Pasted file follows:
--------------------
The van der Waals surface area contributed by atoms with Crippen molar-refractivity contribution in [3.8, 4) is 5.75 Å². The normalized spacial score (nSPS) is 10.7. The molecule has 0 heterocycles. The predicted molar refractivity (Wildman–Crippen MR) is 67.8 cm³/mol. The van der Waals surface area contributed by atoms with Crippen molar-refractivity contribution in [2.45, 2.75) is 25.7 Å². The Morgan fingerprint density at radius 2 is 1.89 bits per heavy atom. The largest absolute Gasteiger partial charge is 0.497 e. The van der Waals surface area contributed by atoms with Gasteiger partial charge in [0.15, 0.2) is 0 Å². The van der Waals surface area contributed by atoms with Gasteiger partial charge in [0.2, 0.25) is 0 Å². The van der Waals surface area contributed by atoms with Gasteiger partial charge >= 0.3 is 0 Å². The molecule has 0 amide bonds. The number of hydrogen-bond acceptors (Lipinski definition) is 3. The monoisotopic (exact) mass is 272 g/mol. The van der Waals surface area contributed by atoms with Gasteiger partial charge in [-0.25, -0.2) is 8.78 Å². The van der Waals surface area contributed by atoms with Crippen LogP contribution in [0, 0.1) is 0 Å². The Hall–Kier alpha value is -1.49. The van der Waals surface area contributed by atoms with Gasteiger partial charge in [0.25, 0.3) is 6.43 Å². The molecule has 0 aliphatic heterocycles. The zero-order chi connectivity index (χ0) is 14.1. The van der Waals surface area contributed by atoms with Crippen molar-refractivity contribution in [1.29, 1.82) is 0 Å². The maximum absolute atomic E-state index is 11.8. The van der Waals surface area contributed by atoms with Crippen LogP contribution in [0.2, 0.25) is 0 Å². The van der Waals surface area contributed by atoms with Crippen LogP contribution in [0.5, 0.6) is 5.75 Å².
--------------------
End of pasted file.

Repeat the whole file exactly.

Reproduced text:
The van der Waals surface area contributed by atoms with Crippen molar-refractivity contribution in [3.8, 4) is 5.75 Å². The normalized spacial score (nSPS) is 10.7. The molecule has 0 heterocycles. The predicted molar refractivity (Wildman–Crippen MR) is 67.8 cm³/mol. The van der Waals surface area contributed by atoms with Crippen molar-refractivity contribution in [2.45, 2.75) is 25.7 Å². The Morgan fingerprint density at radius 2 is 1.89 bits per heavy atom. The largest absolute Gasteiger partial charge is 0.497 e. The van der Waals surface area contributed by atoms with Gasteiger partial charge in [0.15, 0.2) is 0 Å². The van der Waals surface area contributed by atoms with Gasteiger partial charge in [0.2, 0.25) is 0 Å². The van der Waals surface area contributed by atoms with Gasteiger partial charge >= 0.3 is 0 Å². The molecule has 0 amide bonds. The number of hydrogen-bond acceptors (Lipinski definition) is 3. The monoisotopic (exact) mass is 272 g/mol. The van der Waals surface area contributed by atoms with Gasteiger partial charge in [-0.25, -0.2) is 8.78 Å². The van der Waals surface area contributed by atoms with Crippen LogP contribution in [0, 0.1) is 0 Å². The Hall–Kier alpha value is -1.49. The van der Waals surface area contributed by atoms with Gasteiger partial charge in [0.25, 0.3) is 6.43 Å². The molecule has 0 aliphatic heterocycles. The zero-order chi connectivity index (χ0) is 14.1. The van der Waals surface area contributed by atoms with Crippen molar-refractivity contribution in [1.29, 1.82) is 0 Å². The maximum absolute atomic E-state index is 11.8. The van der Waals surface area contributed by atoms with Crippen LogP contribution in [0.2, 0.25) is 0 Å². The van der Waals surface area contributed by atoms with Crippen LogP contribution in [0.5, 0.6) is 5.75 Å².